2011 International Conference on Family Planning
29 November–2 December 2011
"Contraception use and abortion in Vietnam: An exploration of the determinants of high usage of both methods in a rural setting in northern Vietnam"
Ashish Bajracharya, Tung Mai, and Liem Nguyen
Vietnam’s rapid fertility decline in the last three decades to replacement levels has been well documented and has been widely attributed to high rates of contraceptive use resulting from aggressive family planning policies enacted by the government (see Goodkind, 1995; Haughton, 1997; Teerawichitchainan & Amin, 2010). According to the 2002 Vietnam Demographic Health Survey (DHS), virtually all women in Vietnam had heard of at least one form of contraception and current use rates were as high as 80%. The other key factor that has contributed to rapid fertility decline in Vietnam is the high rates of induced abortion. Abortion was widely promoted in the Vietnam’s early family planning campaigns and continues to be heavily subsidized by the government (Goodkind, 1994; Teerawichitchainan & Amin, 2010). Thus, Vietnam presents an anomalous situation in which both contraceptive use and induced abortion rates co-exist at unusually high rates. But as studies such as Marston and Cleland (2003) suggest, such a circumstance however may co-exist in settings that have not yet begun their fertility transition to below replacement fertility. Given that there is ample evidence that Vietnam has completed the transition to replacement fertility (TFR=1.8, 2009 USAID figures) however, this situation has baffled researchers and family planning program planners. There is some evidence that ethnic minorities, who make up approximately 16% of the population, continue have high fertility levels, leading to the speculation that these groups may be driving these patterns. While use of traditional forms of contraception is more common among these groups, rates of abortion however are seen to be lower (Teerawichitchainan & Amin, 2010).
We address why abortion rates and contraceptive rates co-exist in Vietnam at such high levels by exploring the potential determinants of the demand for abortion in relation to the use of contraception. Following a review of the literature on fertility limitation in various settings, we hypothesize that such a situation may exist as a result of the following circumstances:
1) Ineffective current use of contraceptives, particularly due to the continued high rates of use of traditional forms of contraception.
2) High reported use of contraception but lower actual use, as has been speculated in the case of Vietnam by various studies, which might increase the demand in abortion to reached desired family size.
3) Lack of adequate family planning counseling on proper contraceptive use and inadequate post-abortion counseling on effective methods to avoid unwanted pregnancy.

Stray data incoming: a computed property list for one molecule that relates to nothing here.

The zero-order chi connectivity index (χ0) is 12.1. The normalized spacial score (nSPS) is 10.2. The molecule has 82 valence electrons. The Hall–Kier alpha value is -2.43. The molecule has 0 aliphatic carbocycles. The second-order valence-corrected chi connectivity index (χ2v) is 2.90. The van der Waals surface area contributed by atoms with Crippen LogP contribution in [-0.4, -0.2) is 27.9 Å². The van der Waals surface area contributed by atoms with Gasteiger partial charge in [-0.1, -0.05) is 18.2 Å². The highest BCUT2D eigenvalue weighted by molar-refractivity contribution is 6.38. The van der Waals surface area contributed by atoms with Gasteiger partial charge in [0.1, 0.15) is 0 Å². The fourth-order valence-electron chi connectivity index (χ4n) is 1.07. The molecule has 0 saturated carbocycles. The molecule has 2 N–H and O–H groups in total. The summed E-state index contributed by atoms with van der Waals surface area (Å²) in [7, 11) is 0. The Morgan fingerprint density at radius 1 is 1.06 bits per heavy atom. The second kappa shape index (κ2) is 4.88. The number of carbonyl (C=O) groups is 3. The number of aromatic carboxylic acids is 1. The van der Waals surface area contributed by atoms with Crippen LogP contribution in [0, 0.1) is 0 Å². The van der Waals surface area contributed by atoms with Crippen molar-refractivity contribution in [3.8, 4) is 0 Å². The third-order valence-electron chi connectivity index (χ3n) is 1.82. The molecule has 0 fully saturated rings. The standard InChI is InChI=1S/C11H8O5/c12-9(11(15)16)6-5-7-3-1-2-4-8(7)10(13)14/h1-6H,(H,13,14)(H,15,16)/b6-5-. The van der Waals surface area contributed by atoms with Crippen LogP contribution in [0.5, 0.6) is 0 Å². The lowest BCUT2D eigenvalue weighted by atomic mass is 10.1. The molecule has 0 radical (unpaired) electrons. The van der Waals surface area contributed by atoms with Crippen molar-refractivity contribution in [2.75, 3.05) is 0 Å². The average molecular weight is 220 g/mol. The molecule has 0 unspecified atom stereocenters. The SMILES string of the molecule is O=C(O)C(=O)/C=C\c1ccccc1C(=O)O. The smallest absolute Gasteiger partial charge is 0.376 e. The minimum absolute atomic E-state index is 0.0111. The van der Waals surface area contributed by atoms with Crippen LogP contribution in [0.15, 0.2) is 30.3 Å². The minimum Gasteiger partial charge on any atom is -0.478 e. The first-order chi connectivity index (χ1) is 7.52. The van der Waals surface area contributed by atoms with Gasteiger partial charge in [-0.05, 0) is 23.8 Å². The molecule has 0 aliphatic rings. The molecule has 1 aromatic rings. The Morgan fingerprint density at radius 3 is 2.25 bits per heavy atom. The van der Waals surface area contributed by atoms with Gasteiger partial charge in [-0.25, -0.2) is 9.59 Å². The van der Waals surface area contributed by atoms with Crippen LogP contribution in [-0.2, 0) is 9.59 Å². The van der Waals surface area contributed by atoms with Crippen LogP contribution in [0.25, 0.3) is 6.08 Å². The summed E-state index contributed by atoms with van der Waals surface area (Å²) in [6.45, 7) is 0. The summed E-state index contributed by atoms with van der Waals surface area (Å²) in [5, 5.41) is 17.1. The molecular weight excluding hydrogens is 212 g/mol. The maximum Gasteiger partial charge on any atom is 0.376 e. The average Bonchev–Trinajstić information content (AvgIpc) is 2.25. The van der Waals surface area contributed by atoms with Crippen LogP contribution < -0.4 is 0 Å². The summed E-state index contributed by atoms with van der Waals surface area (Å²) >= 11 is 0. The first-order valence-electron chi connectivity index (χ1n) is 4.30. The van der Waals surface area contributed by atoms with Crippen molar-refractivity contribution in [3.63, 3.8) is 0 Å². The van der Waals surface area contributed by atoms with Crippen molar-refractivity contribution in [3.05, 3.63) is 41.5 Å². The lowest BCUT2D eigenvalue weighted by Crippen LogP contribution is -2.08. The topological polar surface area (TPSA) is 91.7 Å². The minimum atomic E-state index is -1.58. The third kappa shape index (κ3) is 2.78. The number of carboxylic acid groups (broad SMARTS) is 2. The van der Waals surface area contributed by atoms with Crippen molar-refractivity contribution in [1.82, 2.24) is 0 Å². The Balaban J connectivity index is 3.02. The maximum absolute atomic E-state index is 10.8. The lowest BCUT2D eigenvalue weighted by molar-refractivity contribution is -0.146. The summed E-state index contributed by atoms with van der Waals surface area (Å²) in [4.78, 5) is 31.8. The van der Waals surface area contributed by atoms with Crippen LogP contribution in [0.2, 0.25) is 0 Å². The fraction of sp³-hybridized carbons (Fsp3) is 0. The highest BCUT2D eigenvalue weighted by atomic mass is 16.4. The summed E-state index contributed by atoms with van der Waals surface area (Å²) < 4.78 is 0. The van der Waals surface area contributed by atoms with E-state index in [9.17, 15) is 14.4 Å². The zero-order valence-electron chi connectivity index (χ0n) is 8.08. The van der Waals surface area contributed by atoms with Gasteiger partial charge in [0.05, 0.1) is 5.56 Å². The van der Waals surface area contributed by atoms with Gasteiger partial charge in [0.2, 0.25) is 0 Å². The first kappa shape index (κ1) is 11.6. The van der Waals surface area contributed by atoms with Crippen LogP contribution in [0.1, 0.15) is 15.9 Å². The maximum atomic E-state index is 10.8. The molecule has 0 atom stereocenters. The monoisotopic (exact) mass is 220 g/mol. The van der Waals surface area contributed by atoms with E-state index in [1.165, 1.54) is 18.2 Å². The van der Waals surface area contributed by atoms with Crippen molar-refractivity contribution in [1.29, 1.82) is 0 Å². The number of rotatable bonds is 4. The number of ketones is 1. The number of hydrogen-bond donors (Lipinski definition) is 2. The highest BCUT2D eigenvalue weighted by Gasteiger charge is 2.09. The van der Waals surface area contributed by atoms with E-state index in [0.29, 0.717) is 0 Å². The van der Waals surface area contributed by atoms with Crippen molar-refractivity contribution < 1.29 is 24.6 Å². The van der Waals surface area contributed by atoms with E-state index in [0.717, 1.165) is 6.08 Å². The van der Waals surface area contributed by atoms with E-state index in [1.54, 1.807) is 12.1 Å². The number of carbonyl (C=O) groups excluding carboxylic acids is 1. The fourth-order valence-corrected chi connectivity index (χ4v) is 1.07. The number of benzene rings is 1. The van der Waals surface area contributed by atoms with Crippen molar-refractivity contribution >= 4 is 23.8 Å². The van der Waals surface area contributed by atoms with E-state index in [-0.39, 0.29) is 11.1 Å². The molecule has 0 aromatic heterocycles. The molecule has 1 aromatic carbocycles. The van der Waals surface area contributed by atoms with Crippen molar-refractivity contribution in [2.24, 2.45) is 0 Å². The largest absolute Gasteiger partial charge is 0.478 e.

4) Son preference in the face of a two-child policy that sanctions higher parity births.
5) Lack of adequate choice in contraceptive methods and continued subsidization and marketing of abortion by the government as a means of contraception.
The Population Council in partnership with the Institute for Population Health and Development in Vietnam is conducting a population-based survey that focuses on the access, utilization, quality and equity of primary and reproductive health (RH) care services in the Thai Nguyen Province in northern Vietnam. This survey administers detailed RH and abortion modules that enable us to address issues outlined above in the hypotheses. The survey samples 2,880 men and women of reproductive age using a multistage stratified cluster sampling method, oversampling ethnic minorities and P135 designated (poor) populations. Logistic regressions that estimate the demand for abortion will be estimated using independent variables that address the use of traditional vs. modern methods, perceptions about abortion as a means of contraception, regarding ease of access and use of abortion to limit fertility.
We hope to shed light on these questions using a targeted questionnaire based on our hypotheses. With a high proportion of ethnic minorities and P135 designated populations residing in Thai Nguyen, this survey allows for a specific focus on contraceptive use and demand for abortion among these groups. As the survey is currently being conducted, results are not available at this time. Data collection is currently underway and data entry is slated to be completed by July 2011. We expect to have preliminary numbers by August 2011.
This study will provide important insights in delineating circumstances under which high rates of both contraception and induced abortion may co-exist even in settings where fertility has dropped below replacement levels. If assertions about ethnic minority and poor populations are confirmed, the study could advocate for different population policy emphasis for these groups. If our hypotheses about the potential causes outlined above are true, results from this study will be instrumental in developing and planning more effective and better-targeted family planning policies that emphasize greater choice in modern contraceptive method options. Results from this study could also illuminate the need for stronger family planning or post-abortion counseling that promotes more effective means of contraception to avoid unintended pregnancy. It could also advocate for the provision of safer means of abortion under such high demand.
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